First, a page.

Nostalgia: The unfortunate split in Irish Athletics

“Inevitably one wonders: just how would they fare in international competition and contribute fully to Irish athletics? But because of the unfortunate split in Irish athletics — surely no country can afford this, least of all one of our size — such competition is denied them. And not until this ridiculous situation has ended can we get an answer”.

In a previous post, Nostalgia: A Famed Cork Athletic Club (Examiner 1960), reference is made to the split in Irish Athletics, a situation which denied many athletes an opportunity to compete at international level. While the club’s old guard will no doubt be very familiar with the subject, some background history may be of interest to our younger (and newer) members.

The split in Irish Athletics

The International Amateur Athletic Federation (IAAF) was founded after the 1912 Stockholm Olympics. The National Athletic & Cycling Association of Ireland (NACAI) was set up in 1923 with full membership of the IAAF. Consequently, Ireland sent a separate team to the 1924 Paris Olympics. The same year, a number of Northern Ireland clubs resigned from the NACAI and formed the Northern Ireland Amateur Athletic, Cycling & Cross Country Association (NIAAA).

At its 1933 Congress in Stockholm, the IAAF amended its constitution to define members by political boundaries. The 32 county NACAI decided not to accept the Ruling and was suspended from the IAAF in 1935. Consequently, (some might say fortunately) Ireland did not compete at the 1936 Berlin Olympics.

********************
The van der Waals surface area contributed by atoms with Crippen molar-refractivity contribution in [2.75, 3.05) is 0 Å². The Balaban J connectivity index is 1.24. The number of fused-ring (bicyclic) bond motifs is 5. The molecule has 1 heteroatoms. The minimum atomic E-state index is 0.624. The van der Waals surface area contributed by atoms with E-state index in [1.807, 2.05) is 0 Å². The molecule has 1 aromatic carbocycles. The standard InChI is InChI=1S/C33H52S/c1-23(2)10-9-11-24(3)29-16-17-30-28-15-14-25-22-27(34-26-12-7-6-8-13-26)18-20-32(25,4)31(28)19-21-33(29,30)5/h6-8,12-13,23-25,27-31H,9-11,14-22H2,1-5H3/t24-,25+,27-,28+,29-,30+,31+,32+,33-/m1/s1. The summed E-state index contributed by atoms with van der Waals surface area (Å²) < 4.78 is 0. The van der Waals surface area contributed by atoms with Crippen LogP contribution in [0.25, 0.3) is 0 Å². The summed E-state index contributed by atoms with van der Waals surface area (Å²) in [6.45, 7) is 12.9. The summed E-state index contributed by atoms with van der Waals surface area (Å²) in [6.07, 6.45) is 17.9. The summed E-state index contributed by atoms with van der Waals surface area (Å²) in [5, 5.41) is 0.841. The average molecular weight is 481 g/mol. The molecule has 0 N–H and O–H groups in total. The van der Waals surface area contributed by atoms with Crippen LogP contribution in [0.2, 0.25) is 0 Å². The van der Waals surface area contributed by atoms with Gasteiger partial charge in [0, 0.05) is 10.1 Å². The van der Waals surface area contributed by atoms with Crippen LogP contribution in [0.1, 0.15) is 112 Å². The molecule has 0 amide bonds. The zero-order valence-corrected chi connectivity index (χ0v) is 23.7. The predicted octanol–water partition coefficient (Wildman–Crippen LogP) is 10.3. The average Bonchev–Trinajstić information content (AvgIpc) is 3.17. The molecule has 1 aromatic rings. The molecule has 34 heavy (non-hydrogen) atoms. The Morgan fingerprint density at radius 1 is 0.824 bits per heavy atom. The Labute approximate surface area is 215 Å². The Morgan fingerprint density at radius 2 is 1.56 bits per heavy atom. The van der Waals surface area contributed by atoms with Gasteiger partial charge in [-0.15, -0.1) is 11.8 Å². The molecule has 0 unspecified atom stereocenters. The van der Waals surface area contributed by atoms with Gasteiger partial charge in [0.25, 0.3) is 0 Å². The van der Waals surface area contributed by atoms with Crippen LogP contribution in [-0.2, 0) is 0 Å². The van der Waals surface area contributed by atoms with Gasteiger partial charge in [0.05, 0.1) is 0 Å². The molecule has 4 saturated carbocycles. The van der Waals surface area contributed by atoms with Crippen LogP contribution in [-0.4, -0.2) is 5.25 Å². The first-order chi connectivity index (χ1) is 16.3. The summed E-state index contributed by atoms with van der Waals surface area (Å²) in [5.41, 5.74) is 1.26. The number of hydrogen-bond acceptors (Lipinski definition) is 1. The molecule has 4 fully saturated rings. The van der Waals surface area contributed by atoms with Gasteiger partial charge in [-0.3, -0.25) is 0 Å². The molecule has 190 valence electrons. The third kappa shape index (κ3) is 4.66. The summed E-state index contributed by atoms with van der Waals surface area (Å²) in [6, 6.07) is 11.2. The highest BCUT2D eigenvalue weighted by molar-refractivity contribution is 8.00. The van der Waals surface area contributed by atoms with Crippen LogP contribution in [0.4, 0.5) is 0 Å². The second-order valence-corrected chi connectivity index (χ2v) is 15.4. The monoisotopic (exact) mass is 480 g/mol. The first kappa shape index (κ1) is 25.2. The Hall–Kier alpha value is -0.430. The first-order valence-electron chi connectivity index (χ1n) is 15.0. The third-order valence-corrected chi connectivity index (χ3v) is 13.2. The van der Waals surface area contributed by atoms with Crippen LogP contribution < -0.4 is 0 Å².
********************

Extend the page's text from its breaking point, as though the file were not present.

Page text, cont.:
In 1937, a number of clubs around the Dublin area split from the NACAI and set up the Amateur Athletic Union of Eire (AAUE) recognising the IAAF boundary ruling. Thus, the AAUE was granted full membership of the IAAF and the NACAI suspension made permanent. The breakaway AAUE represented Ireland at the 1948 London and 1952 Helsinki Olympics.

However, the vast majority of 26 county clubs stuck with the NACAI. Attempts at a resolution of the dispute, now involving three separate entities, proved unsuccessful. This befuddled state of affairs persisted until 1967 when the NACAI and AAUE dissolved to form Bord Luthchleas na hÉireann (BLE). However, a section of the NACAI refused to dissolve. In 1987, BLE signed an agreement with the rump NACAI. With improved North-South relations, all athletes wishing to represent Ireland at International level could now do so. As of 1999, the BLE and NACAI dissolved completely to form Athletics Ireland (AI) with provision for Northern Ireland representation on the Council. St Finbarr’s A.C. is an affiliated member of Athletics Ireland and paid-up members are registered with AI on an annual basis. Le voilà!